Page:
Greece launches bond swap talks with banks
By Harry Papachristou and Lefteris Papadimas
ATHENS (Reuters) - Greece and private bondholders will begin thrashing out a deal on Thursday to halve its public debt, a key pillar of a bailout plan to save the country from bankruptcy and ejection from the euro zone, sources said on Tuesday.
While politicians debate in parliament the degree of support they are prepared to give a new coalition government to implement the fresh bailout, Greek and EU negotiators are to launch talks to flesh out the deal with the International Institute of Finance (IIF) which represents banks.
"Negotiations between the IIF, the EU and the IMF will start on Thursday. There may be some preparatory talks on Wednesday. A second meeting will follow," said a source at a major Greek bank who asked not to be named.
"The aim is to have a conclusion soon on the final proposal that will be submitted to the private bondholders. There is no specific deadline for this," the source said, adding that the main task was to convince foreign banks who hold two-thirds of the bonds.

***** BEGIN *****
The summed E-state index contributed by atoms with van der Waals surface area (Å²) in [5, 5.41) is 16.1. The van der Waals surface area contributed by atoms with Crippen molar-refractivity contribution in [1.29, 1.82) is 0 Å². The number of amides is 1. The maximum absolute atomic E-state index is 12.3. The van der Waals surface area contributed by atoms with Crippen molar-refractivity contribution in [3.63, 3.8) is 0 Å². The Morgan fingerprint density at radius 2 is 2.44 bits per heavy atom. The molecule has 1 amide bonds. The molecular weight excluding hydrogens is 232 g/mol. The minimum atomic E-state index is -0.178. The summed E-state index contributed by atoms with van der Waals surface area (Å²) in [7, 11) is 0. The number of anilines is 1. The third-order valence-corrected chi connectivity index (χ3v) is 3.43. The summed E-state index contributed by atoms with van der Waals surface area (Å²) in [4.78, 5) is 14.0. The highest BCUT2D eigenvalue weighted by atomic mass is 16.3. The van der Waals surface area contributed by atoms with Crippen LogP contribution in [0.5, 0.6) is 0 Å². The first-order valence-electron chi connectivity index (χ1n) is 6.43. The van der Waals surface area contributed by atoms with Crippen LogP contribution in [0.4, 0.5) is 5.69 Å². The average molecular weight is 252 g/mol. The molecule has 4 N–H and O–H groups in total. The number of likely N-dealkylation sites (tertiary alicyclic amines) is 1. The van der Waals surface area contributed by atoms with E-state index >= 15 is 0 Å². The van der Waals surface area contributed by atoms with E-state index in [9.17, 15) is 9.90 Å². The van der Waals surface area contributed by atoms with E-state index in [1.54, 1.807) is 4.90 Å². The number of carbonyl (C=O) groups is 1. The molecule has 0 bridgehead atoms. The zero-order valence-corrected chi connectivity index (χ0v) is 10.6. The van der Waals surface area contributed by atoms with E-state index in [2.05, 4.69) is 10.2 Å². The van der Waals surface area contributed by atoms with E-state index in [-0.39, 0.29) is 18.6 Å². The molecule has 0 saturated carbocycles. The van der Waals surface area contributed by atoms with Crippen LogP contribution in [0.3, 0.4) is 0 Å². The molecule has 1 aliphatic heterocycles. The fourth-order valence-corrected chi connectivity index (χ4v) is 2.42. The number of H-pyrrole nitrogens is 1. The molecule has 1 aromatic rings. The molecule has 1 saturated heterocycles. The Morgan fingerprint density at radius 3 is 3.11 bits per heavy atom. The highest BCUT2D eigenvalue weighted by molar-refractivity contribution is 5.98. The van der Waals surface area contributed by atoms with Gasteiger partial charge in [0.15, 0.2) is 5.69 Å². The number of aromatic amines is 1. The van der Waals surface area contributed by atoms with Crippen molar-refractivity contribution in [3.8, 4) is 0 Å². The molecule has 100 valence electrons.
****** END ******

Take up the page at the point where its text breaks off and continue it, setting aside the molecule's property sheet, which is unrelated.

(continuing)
A source familiar with the plans said IIF Managing Director Charles Dallara and Deutsche Bank's Josef Ackermann, who chairs the group, would both attend.
The new bailout, Greece's second financial rescue in little more than a year and worth a total 130 billion euros in return for more austerity measures, was agreed by euro zone leaders at a summit last month.
The deal would halve the country's 200 billion euros of obligations to private bondholders, recapitalize Greek banks and provide Athens with loans to service interest payments and running costs such as wages and pensions.
The EU has made it condition in releasing a 8 billion euro loan that all coalition parties sign a commitment to the bailout terms. But the leader of the conservative New Democracy party says he will not to sign, endangering the tranche needed to avoid default by mid-December. Continued...